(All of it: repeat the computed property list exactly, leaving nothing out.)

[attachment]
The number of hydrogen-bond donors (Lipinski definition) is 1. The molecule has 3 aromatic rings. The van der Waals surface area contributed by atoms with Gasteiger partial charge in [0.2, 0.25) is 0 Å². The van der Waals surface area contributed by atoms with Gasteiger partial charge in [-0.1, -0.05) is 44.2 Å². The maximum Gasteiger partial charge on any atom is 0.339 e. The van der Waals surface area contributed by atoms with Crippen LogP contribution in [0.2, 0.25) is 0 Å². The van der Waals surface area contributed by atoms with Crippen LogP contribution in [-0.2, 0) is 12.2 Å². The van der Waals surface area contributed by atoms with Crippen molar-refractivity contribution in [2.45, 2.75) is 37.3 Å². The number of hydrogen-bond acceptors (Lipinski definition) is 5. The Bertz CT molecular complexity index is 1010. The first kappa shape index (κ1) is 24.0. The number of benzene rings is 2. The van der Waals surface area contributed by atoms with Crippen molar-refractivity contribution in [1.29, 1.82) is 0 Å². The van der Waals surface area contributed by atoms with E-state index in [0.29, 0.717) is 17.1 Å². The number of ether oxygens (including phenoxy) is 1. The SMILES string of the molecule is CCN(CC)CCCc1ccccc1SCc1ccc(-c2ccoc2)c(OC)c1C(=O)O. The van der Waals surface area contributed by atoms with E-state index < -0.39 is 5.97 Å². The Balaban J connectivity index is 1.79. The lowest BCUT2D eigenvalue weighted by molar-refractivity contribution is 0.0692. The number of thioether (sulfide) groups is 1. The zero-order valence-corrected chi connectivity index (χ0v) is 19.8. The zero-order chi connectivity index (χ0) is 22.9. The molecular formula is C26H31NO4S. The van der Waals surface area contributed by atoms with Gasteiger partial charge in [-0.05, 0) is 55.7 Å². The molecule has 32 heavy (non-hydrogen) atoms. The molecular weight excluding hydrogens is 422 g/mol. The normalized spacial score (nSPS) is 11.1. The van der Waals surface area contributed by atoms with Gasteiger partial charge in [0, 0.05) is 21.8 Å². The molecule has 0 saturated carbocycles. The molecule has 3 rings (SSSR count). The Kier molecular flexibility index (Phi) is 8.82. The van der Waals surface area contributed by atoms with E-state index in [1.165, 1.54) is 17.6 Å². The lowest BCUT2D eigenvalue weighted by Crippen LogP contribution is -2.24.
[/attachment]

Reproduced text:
The number of hydrogen-bond donors (Lipinski definition) is 1. The molecule has 3 aromatic rings. The van der Waals surface area contributed by atoms with Gasteiger partial charge in [0.2, 0.25) is 0 Å². The van der Waals surface area contributed by atoms with Gasteiger partial charge in [-0.1, -0.05) is 44.2 Å². The maximum Gasteiger partial charge on any atom is 0.339 e. The van der Waals surface area contributed by atoms with Crippen LogP contribution in [0.2, 0.25) is 0 Å². The van der Waals surface area contributed by atoms with Crippen LogP contribution in [-0.2, 0) is 12.2 Å². The van der Waals surface area contributed by atoms with Crippen molar-refractivity contribution in [2.45, 2.75) is 37.3 Å². The number of hydrogen-bond acceptors (Lipinski definition) is 5. The Bertz CT molecular complexity index is 1010. The first kappa shape index (κ1) is 24.0. The number of benzene rings is 2. The van der Waals surface area contributed by atoms with Crippen molar-refractivity contribution in [1.29, 1.82) is 0 Å². The van der Waals surface area contributed by atoms with E-state index in [0.29, 0.717) is 17.1 Å². The number of ether oxygens (including phenoxy) is 1. The SMILES string of the molecule is CCN(CC)CCCc1ccccc1SCc1ccc(-c2ccoc2)c(OC)c1C(=O)O. The van der Waals surface area contributed by atoms with E-state index < -0.39 is 5.97 Å². The Balaban J connectivity index is 1.79. The lowest BCUT2D eigenvalue weighted by molar-refractivity contribution is 0.0692. The number of thioether (sulfide) groups is 1. The zero-order valence-corrected chi connectivity index (χ0v) is 19.8. The zero-order chi connectivity index (χ0) is 22.9. The molecular formula is C26H31NO4S. The van der Waals surface area contributed by atoms with Gasteiger partial charge in [-0.05, 0) is 55.7 Å². The molecule has 32 heavy (non-hydrogen) atoms. The molecular weight excluding hydrogens is 422 g/mol. The normalized spacial score (nSPS) is 11.1. The van der Waals surface area contributed by atoms with Gasteiger partial charge in [0, 0.05) is 21.8 Å². The molecule has 0 saturated carbocycles. The molecule has 3 rings (SSSR count). The Kier molecular flexibility index (Phi) is 8.82. The van der Waals surface area contributed by atoms with E-state index in [1.165, 1.54) is 17.6 Å². The lowest BCUT2D eigenvalue weighted by Crippen LogP contribution is -2.24.